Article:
“Two men went up to the temple to pray, one a tax collector and the other a Pharisee. The tax collector stood by himself and prayed: ‘God, I thank you that I am a character in bible stories that is known for being a marginalised outcast who you’re supposed to sympathise with, not like the obvious villains in the story – the teachers of the law, the Jewish rulers, the rich, the powerful – or even like this Pharisee. I’m always the one that Jesus wants to eat with and the one that in the end, you are supposed to want to emulate.’
“But the Pharisee stood at a distance. He would not even look up to heaven, but beat his breast and said, ‘God, have mercy on me, a sinner.’
“I tell you that the Pharisee, rather than the tax collector, went home justified before God. For all those who exalt themselves will be humbled, and those who humble themselves will be exalted.”
Now I am not one to get excited whenever a celebrity starts talking about their faith or mentioning God. I think there is way too much celebrity worship and Christians seem to get sucked into it like everyone else. It’s like we feel that if we get a celebrity endorsement for Jesus then that means something. It doesn’t. So don’t take it the wrong way when I say that I was really excited when I heard Hollywood actor Chris Pratt’s acceptance speech for the “Generation” Award at the 2018 MTV Movie & TV Awards.
The guts of his speech was a presentation of what he called “9 Rules from Chris Pratt”. When I heard that title, my mind immediately went to Professor Jordan Peterson’s bestselling book, “12 Rules for Life”, which recently was a talking point amongst many Christians. In this list of “rules” though, Pratt is no professor. His speech was peppered with poop jokes and other silliness. But amongst the humour, you could see that Pratt’s primary intention was to communicate some important ideas about God, human beings and yes, even the cross of Jesus.
Watch his “9 Rules” here:
Here are Chris Pratt’s 9 rules:
1. “Breathe — If you don’t, you’ll suffocate.”
2. “You have a soul. Be careful with it.”
3. “Don’t be a t*rd. If you’re strong be a protector and if you’re smart be a humble influencer; strength and intelligence can be weapons, and do not wield them against the weak. That makes you a bully. Be bigger than that.”
4. “When giving a dog medicine, put the medicine in a little piece of hamburger, they won’t even know they’re eating medicine.”
5. “Doesn’t matter what it is, earn it. A good deed, reach out to someone in pain, be of service. It feels good and it’s good for your soul.”
6. “God is real. God loves you. God wants the best for you. Believe that. I do.”
7. “If you have to poop at a party, but you’re embarrassed because you’re gonna stink up the bathroom, do what I do: lock the door, sit down, get all the pee out first. Okay? And then, once all the pee’s done, poop, flush, boom. You minimise the amount of time the poop is touching the air, because if you poop first, it takes you longer to pee and then you’re peeing on top of it, stirring it up, the poop particles create a cloud, it goes out and then everyone in the party’ll know that you pooped. Just trust me, it’s science.”
8. “Learn to pray. It’s easy, and it’s so good for your soul.”
9. “Nobody is perfect. People are going to tell you you’re perfect just the way you are, you’re not. You are imperfect. You always will be. But there is a powerful force that designed you that way, and if you’re willing to accept that, you will have grace. And grace is a gift. And like the freedom that we enjoy in this country that grace was paid for with somebody else’s blood. Do not forget it. Don’t take it for granted.”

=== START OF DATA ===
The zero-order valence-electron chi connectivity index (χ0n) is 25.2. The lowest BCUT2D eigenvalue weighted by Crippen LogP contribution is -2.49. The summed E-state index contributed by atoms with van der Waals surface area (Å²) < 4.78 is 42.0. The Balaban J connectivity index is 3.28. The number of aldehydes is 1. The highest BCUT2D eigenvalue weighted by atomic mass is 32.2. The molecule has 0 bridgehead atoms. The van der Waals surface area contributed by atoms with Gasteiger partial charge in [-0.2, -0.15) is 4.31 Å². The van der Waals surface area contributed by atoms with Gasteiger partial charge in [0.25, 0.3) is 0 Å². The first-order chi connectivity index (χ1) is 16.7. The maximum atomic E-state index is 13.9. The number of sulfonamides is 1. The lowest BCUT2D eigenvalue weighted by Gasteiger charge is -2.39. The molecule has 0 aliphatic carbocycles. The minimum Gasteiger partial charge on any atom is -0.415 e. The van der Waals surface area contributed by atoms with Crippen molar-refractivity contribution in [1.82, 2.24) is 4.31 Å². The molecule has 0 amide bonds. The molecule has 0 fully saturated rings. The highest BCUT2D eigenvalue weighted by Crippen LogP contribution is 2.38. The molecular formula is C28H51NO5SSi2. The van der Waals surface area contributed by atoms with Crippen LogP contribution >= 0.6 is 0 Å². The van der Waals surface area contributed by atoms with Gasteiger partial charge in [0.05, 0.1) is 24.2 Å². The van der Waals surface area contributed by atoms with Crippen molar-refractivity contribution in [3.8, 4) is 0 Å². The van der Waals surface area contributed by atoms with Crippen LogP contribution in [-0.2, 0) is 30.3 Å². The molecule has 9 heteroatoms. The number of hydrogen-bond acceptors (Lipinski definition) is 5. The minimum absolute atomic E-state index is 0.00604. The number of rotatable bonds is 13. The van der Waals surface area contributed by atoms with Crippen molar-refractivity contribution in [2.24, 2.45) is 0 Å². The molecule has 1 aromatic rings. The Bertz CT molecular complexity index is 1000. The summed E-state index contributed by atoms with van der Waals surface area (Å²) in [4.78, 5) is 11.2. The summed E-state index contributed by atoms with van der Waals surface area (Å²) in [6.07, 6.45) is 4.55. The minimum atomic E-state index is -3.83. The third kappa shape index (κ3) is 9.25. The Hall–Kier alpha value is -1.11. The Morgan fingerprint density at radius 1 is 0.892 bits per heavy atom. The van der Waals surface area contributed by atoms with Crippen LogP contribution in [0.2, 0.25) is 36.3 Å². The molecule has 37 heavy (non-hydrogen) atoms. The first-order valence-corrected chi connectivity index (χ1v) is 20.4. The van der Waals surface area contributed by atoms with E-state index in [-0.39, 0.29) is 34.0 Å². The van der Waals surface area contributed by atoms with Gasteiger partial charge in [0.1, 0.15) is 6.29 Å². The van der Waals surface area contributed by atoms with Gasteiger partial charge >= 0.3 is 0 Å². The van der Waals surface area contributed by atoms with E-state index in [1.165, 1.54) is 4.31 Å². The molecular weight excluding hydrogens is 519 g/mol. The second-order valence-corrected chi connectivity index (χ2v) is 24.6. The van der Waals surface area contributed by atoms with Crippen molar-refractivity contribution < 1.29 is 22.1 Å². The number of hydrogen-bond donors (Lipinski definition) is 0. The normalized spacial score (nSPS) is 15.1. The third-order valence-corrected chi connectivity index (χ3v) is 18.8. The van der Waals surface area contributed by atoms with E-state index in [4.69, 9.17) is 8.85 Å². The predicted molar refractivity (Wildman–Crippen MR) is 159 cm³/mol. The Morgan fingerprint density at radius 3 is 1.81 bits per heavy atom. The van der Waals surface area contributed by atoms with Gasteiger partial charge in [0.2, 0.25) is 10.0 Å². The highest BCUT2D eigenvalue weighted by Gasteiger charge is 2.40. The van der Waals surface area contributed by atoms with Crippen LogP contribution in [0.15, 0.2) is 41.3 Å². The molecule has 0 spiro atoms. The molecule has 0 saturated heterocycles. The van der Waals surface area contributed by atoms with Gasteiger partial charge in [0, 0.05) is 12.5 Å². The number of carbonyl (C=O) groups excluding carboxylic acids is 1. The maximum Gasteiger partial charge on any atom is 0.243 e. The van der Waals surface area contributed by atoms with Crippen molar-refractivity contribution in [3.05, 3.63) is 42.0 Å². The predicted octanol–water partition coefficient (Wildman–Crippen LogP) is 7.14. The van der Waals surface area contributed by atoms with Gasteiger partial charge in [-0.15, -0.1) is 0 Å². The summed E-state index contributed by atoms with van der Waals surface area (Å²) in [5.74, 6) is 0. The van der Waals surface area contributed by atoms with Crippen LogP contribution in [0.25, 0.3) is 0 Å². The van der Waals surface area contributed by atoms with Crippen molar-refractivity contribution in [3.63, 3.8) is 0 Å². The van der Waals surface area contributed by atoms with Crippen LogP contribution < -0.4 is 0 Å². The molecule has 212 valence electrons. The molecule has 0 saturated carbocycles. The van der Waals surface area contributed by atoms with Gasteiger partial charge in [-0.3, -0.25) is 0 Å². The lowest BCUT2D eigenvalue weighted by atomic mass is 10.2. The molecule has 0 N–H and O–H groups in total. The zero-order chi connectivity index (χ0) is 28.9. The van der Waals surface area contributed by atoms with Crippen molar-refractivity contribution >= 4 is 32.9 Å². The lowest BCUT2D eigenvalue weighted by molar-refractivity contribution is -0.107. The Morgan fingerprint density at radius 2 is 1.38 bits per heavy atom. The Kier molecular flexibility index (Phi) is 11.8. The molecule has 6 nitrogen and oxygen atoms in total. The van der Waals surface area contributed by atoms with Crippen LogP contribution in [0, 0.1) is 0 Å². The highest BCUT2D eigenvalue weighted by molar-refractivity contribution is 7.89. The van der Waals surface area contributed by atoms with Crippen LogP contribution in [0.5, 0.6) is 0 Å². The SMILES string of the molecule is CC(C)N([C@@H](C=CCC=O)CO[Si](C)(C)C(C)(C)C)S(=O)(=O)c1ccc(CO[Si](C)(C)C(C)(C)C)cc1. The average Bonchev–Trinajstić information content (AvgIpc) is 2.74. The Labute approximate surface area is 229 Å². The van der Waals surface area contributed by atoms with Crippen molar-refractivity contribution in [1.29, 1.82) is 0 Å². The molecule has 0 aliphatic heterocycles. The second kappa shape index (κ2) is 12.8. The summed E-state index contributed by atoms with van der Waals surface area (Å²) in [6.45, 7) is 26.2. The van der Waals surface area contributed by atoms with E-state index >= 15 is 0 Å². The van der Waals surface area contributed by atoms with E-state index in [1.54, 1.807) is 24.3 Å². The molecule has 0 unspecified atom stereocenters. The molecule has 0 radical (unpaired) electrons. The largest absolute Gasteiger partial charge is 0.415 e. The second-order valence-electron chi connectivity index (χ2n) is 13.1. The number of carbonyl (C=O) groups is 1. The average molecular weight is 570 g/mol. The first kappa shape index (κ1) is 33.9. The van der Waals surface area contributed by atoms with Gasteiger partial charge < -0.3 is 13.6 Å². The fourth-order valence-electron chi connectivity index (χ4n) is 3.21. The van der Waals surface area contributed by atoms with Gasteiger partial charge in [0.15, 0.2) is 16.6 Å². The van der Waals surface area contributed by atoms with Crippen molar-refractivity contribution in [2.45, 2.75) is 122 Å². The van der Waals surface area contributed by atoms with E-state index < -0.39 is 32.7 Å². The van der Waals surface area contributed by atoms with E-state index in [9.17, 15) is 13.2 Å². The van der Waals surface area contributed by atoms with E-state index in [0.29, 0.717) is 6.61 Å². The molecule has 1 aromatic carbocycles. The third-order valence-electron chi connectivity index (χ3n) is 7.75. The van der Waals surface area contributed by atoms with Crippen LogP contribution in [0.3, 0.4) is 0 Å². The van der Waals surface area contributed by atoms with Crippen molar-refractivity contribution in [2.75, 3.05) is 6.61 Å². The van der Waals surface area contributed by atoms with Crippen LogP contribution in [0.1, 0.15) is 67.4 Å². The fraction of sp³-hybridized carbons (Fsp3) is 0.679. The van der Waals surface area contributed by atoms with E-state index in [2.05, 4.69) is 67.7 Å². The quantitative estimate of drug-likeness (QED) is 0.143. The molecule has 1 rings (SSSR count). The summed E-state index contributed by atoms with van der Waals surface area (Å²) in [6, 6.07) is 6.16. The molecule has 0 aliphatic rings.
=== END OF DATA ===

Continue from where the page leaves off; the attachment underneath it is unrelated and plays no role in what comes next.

The Silly and the Serious
Although the occasional silly or vulgar comments grab our attention and superficially make us laugh, if you look carefully at the structure of Chris Pratt’s 9 Rules, you can see what he is actually focusing on.
Number 1 is a funny life lesson. Then 2 is a spiritual truth and 3 a deep life lesson.
Then he breaks it up with 4 which is another funny life lesson, and follows that up with another two important ones – 5 a deep life lesson and 6 a spiritual truth.
With 7 he gives one final funny life lesson, before finishing it with 2 more important ones – both of which are deep life lessons wrapped in spiritual truths. Sure the silly jokes are there, but they simply serve the purpose of breaking up the serious points he wants to make.
The ideas that stuck out to me were his proclamations about the reality of the soul, the reality of a loving God and the reality of human imperfection. I loved his call to use our strengths to serve those in need and his encouragement to learn to pray. But most of all I loved his mention of grace and the cross of Christ. Now, you might have missed that last one, but it was there right at the end of his last rule.
Grace that’s free but not cheap
In Rule #9 he begins by reminding us of the universal truth that we all know about ourselves – none of us are perfect. That’s a soft way of saying that we are all sinful and broken and in need of a Saviour. Pratt is right. As Paul writes in Romans 3:23, “all have sinned and fall short of the glory of God”.
Pratt goes on to say the truth that God designed us and we need to accept the reality of our sinfulness. He is right again. God’s Word teaches clearly that we are uniquely created by God and accountable to God. Now, when he talks about God, he again uses softer language, calling God a “powerful force”, but we at least see from Rule #6 that he actually believes God is a personal Being that loves us and desires our good.
Finally, Pratt goes on to say that those who accept their imperfection in the light of God as our creator, will be given grace. Now, Pratt is a bit fuzzy here on the details, but he does give us some characteristics of this thing called “grace”.